“We say ‘One day, the White House.’ We want this to go national,” she says.
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Garrett and Szego aren’t the first to use mime for purposes beyond pure performance. Mime Jan Bronk and otolaryngologist Pieter Devriese brought miming to the physiotherapy world in the 1970s and 1980s—the two men devised a way to introduce mime to patients with restricted facial movement or a lack of facial muscle control.
A mime’s face has to convey emotions broadly to spectators sitting in the front row, and in the farthest stretches of a mezzanine. Bronk and Devriese asked patients to make these exaggerated expressions as a means of easing their symptoms. For instance, an individual with Bell’s palsy could loosen up his facial muscles through contortions. Their work was observed with skepticism until 2003, when a research team from the Netherlands reached a breakthrough in treating synkinesis, a condition in which an individual experiences quick, involuntary facial movements. The researchers found that mime therapy had tangible effects, with facial improvements holding stable a full year after a patient had completed his or her treatment.
Other studies look at how movement impacts the brain. Jose Luis Contreras-Vidal, a computer engineer at the University of Houston, and Karen Bradley, chair of the University of Maryland’s graduate dance program—who met at a flamenco dance class—have been working on a project called “Your Brain on Dance,” which measures how the brain responds to movement. They studied dancers who were hooked up to electroencephalography technology, examining what parts of the brain were stimulated the most during specific movements.
“You often think of the motor cortex as the sole location of movement in the brain,” Bradley says. “But look at something like flamenco, which is an improvisational form. Our research shows that this kind of artistic movement also engages the frontal lobe, which is where decision-making happens.” Previous neurological research has also shown how movement stimulates the reasoning part of the brain and facilitates learning.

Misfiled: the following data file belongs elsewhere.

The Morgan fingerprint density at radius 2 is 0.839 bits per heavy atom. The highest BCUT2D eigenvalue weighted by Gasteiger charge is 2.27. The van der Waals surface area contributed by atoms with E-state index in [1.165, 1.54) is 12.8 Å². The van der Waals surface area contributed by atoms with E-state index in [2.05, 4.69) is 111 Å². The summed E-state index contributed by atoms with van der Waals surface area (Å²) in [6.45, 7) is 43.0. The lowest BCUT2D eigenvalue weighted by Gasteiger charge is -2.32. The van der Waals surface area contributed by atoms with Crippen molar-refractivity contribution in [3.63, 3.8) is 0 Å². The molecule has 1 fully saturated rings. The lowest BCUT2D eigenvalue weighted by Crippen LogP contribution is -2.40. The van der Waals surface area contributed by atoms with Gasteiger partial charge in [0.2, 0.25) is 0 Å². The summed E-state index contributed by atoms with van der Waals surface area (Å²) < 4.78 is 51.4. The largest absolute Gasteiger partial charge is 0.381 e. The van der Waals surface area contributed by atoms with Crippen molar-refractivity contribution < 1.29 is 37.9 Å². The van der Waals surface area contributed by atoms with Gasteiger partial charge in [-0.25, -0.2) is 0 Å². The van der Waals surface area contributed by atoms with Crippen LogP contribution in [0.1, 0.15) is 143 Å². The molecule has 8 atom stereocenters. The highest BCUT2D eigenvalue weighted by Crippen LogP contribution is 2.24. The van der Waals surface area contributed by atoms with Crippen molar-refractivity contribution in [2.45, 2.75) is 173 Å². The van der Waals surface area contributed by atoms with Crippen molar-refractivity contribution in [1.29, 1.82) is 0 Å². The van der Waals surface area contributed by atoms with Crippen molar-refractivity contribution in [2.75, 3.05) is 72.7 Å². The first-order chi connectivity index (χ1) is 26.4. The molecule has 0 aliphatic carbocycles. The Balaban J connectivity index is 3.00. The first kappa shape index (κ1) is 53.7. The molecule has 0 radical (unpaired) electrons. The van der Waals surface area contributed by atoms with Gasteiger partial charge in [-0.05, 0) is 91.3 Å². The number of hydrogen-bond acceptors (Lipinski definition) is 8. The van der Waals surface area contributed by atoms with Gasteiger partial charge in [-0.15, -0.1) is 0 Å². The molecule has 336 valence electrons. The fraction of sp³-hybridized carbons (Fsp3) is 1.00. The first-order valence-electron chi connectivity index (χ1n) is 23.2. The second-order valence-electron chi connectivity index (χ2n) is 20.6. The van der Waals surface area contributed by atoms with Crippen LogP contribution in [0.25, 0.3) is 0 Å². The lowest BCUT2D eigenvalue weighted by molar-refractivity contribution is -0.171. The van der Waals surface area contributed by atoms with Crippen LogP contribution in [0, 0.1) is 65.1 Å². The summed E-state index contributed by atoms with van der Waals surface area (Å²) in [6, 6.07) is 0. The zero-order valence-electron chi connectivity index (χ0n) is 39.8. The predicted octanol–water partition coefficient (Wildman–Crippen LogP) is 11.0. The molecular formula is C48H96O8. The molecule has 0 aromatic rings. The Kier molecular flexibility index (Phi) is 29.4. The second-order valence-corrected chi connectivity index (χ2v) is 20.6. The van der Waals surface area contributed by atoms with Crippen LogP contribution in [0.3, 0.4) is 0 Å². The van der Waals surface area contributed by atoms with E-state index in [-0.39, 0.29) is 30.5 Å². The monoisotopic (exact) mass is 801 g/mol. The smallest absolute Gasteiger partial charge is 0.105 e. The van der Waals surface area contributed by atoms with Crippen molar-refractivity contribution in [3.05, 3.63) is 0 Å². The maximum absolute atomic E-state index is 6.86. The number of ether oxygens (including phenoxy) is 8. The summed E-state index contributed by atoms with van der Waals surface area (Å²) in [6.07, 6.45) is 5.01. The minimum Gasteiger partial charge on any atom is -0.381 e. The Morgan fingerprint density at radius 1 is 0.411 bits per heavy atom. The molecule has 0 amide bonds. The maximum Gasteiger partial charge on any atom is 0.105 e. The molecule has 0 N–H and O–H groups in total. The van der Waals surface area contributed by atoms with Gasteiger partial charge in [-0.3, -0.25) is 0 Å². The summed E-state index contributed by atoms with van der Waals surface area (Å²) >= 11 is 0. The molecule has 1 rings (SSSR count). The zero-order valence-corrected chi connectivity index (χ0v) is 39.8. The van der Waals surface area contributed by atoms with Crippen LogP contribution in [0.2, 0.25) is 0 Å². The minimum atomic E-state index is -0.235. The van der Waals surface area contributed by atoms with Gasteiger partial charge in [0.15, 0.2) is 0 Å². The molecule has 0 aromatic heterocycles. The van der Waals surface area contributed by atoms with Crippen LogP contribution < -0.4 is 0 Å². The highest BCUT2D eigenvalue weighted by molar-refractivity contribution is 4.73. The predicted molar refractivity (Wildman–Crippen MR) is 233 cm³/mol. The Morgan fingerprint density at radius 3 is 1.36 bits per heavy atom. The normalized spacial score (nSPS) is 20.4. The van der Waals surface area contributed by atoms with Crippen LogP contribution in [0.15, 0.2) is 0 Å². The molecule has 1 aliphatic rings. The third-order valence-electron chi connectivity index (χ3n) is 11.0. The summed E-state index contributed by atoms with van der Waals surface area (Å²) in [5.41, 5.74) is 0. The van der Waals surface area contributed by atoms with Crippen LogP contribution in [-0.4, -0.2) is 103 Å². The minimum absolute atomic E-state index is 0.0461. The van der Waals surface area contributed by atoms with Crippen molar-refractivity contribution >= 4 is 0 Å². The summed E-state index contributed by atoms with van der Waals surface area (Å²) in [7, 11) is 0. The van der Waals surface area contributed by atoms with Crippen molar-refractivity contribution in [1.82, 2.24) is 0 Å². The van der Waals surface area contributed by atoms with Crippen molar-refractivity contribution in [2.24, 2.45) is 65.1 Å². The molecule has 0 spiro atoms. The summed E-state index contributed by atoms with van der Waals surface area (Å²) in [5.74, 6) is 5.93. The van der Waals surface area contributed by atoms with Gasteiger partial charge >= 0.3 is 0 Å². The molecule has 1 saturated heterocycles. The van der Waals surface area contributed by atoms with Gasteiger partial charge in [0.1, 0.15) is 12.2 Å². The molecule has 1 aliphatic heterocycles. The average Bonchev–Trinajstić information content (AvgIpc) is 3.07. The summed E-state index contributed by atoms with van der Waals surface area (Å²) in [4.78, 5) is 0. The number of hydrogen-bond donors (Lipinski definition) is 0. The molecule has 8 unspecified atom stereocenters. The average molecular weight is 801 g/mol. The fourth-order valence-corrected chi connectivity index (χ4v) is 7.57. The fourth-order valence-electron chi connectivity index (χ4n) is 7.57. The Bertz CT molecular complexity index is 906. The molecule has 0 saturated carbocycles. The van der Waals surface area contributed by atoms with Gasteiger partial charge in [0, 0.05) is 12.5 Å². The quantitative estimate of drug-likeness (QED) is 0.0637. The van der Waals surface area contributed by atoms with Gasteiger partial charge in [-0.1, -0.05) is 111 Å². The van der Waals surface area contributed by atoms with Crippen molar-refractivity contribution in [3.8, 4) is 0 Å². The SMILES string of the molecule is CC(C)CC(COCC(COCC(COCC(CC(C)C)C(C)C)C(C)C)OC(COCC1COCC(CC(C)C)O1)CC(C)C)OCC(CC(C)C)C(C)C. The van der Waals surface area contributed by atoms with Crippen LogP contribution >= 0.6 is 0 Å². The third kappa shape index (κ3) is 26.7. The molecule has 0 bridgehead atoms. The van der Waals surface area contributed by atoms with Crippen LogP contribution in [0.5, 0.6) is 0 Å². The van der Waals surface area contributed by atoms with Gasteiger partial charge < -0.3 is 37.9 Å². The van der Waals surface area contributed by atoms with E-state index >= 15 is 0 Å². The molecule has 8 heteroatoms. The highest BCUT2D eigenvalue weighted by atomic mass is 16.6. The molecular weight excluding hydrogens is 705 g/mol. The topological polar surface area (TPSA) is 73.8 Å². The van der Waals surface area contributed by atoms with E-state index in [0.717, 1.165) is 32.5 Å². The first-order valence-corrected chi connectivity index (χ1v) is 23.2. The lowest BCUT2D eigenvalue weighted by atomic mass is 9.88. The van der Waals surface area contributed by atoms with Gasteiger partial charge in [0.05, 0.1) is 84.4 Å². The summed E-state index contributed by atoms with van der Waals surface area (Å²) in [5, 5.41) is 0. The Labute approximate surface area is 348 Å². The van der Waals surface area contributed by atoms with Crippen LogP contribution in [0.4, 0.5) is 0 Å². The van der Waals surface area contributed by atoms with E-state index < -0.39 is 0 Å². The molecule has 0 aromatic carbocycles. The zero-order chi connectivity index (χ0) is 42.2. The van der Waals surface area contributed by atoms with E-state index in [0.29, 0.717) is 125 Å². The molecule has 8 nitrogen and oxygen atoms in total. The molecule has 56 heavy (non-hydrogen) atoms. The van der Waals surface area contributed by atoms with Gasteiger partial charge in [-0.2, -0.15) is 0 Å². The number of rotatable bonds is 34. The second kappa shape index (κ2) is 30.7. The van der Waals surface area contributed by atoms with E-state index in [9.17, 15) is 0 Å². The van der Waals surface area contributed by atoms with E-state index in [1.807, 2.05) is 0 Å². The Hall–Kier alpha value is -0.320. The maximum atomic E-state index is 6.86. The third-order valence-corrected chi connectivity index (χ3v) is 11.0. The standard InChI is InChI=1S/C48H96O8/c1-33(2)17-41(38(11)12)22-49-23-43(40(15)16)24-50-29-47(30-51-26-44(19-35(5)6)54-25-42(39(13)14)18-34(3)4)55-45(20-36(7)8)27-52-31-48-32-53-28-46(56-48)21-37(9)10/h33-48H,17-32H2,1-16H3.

Vidal-Contreras adds that it is easy for scientists to dismiss the tangible neurological impact of the arts. But the expressive shifts that a dancer makes engage both sides of the brain. Dancing to Beat It is more than just fun; it involves a complex negotiation between the brain and the body. Parents of Garrett’s students—many of whom lament public education systems that automatically placed their children in remedial courses—see how the troupe may be giving their kids’ brains a workout they don’t get anywhere else.
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Though separated, Garrett and Szego’s work continues: Szego recently submitted a draft of an academic paper on her work with Garrett to an art therapy journal, while Garrett, who has also brought his talents to settings as diverse as a children’s cancer ward and a body-language workshop for police officers, continues his partnership with DSAH.
Looking ahead, Garrett aspires to nurture his performing career, but says it would be difficult to walk away from the hospitals and schools that have been his creative home.
When Garrett steps into the DSAH performance space, the students cheer loudly. “Hello, hello, everyone,” he says, hands waving in the air. The lesson hasn’t started yet, but one of the students squares her shoulders and performs “the robot,” her arms rising up and down in jerky mechanical movements. The other students mill about Garrett chattering excitedly, but this one woman remains focused, like she is on her own personal stage, telling a story without words.